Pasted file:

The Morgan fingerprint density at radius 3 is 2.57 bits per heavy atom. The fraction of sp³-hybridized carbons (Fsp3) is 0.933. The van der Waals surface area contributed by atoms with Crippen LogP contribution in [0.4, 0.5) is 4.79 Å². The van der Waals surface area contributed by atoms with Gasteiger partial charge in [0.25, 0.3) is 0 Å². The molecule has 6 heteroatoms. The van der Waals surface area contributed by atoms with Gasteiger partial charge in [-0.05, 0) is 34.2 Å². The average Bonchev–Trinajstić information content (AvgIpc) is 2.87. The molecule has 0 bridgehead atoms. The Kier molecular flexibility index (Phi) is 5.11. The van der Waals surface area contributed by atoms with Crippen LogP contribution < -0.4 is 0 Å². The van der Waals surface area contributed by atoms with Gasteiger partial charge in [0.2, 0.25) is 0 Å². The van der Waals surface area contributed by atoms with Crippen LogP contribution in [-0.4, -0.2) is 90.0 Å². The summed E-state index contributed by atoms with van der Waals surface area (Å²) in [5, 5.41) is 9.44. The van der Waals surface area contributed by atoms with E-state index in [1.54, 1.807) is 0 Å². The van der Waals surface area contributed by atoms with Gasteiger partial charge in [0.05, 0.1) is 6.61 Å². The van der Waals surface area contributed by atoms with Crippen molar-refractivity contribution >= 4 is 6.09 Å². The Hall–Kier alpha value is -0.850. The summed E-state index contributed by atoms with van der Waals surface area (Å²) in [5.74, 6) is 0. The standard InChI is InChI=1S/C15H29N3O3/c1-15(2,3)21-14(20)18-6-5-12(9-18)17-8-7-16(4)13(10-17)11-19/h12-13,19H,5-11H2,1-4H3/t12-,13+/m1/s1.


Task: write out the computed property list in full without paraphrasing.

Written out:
The Morgan fingerprint density at radius 3 is 2.57 bits per heavy atom. The fraction of sp³-hybridized carbons (Fsp3) is 0.933. The van der Waals surface area contributed by atoms with Crippen LogP contribution in [0.4, 0.5) is 4.79 Å². The van der Waals surface area contributed by atoms with Gasteiger partial charge in [0.25, 0.3) is 0 Å². The molecule has 6 heteroatoms. The van der Waals surface area contributed by atoms with Gasteiger partial charge in [-0.05, 0) is 34.2 Å². The average Bonchev–Trinajstić information content (AvgIpc) is 2.87. The molecule has 0 bridgehead atoms. The Kier molecular flexibility index (Phi) is 5.11. The van der Waals surface area contributed by atoms with Crippen LogP contribution < -0.4 is 0 Å². The van der Waals surface area contributed by atoms with Gasteiger partial charge in [0.2, 0.25) is 0 Å². The van der Waals surface area contributed by atoms with Crippen LogP contribution in [-0.4, -0.2) is 90.0 Å². The summed E-state index contributed by atoms with van der Waals surface area (Å²) in [5, 5.41) is 9.44. The van der Waals surface area contributed by atoms with E-state index in [1.54, 1.807) is 0 Å². The van der Waals surface area contributed by atoms with Gasteiger partial charge in [0.05, 0.1) is 6.61 Å². The van der Waals surface area contributed by atoms with Crippen molar-refractivity contribution >= 4 is 6.09 Å². The Hall–Kier alpha value is -0.850. The summed E-state index contributed by atoms with van der Waals surface area (Å²) in [5.74, 6) is 0. The standard InChI is InChI=1S/C15H29N3O3/c1-15(2,3)21-14(20)18-6-5-12(9-18)17-8-7-16(4)13(10-17)11-19/h12-13,19H,5-11H2,1-4H3/t12-,13+/m1/s1.